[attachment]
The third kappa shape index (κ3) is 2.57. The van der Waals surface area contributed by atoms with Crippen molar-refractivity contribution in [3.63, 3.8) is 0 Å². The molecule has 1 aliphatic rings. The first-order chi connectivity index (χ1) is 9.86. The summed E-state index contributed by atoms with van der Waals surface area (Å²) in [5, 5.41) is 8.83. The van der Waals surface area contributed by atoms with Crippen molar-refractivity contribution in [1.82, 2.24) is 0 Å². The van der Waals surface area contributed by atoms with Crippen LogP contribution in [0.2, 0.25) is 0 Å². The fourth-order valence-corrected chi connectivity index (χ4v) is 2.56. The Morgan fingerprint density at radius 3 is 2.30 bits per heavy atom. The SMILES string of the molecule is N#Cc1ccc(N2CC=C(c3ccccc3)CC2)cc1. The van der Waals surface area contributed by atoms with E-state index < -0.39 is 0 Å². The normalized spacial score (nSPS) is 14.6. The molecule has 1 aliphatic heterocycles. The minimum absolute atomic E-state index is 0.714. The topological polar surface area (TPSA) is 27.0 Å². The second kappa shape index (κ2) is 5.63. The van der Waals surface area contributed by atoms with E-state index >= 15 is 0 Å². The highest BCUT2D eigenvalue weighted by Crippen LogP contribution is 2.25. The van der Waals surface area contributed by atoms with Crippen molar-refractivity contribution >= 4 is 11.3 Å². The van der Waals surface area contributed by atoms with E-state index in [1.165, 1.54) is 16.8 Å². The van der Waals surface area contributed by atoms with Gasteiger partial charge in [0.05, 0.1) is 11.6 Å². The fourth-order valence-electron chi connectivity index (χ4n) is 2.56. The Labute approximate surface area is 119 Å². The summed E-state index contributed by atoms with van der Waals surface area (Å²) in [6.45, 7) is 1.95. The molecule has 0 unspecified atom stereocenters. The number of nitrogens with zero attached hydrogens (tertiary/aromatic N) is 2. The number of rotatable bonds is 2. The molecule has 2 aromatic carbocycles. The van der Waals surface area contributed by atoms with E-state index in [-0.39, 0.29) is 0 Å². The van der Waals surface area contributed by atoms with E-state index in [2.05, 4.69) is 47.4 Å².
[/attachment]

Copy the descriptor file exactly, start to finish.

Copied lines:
The third kappa shape index (κ3) is 2.57. The van der Waals surface area contributed by atoms with Crippen molar-refractivity contribution in [3.63, 3.8) is 0 Å². The molecule has 1 aliphatic rings. The first-order chi connectivity index (χ1) is 9.86. The summed E-state index contributed by atoms with van der Waals surface area (Å²) in [5, 5.41) is 8.83. The van der Waals surface area contributed by atoms with Crippen molar-refractivity contribution in [1.82, 2.24) is 0 Å². The van der Waals surface area contributed by atoms with Crippen LogP contribution in [0.2, 0.25) is 0 Å². The fourth-order valence-corrected chi connectivity index (χ4v) is 2.56. The Morgan fingerprint density at radius 3 is 2.30 bits per heavy atom. The SMILES string of the molecule is N#Cc1ccc(N2CC=C(c3ccccc3)CC2)cc1. The van der Waals surface area contributed by atoms with E-state index < -0.39 is 0 Å². The normalized spacial score (nSPS) is 14.6. The molecule has 1 aliphatic heterocycles. The minimum absolute atomic E-state index is 0.714. The topological polar surface area (TPSA) is 27.0 Å². The second kappa shape index (κ2) is 5.63. The van der Waals surface area contributed by atoms with E-state index >= 15 is 0 Å². The highest BCUT2D eigenvalue weighted by Crippen LogP contribution is 2.25. The van der Waals surface area contributed by atoms with Crippen molar-refractivity contribution >= 4 is 11.3 Å². The van der Waals surface area contributed by atoms with E-state index in [1.165, 1.54) is 16.8 Å². The van der Waals surface area contributed by atoms with Gasteiger partial charge in [0.05, 0.1) is 11.6 Å². The fourth-order valence-electron chi connectivity index (χ4n) is 2.56. The Labute approximate surface area is 119 Å². The summed E-state index contributed by atoms with van der Waals surface area (Å²) in [6.45, 7) is 1.95. The molecule has 0 unspecified atom stereocenters. The number of nitrogens with zero attached hydrogens (tertiary/aromatic N) is 2. The number of rotatable bonds is 2. The molecule has 2 aromatic carbocycles. The van der Waals surface area contributed by atoms with E-state index in [-0.39, 0.29) is 0 Å². The van der Waals surface area contributed by atoms with E-state index in [2.05, 4.69) is 47.4 Å².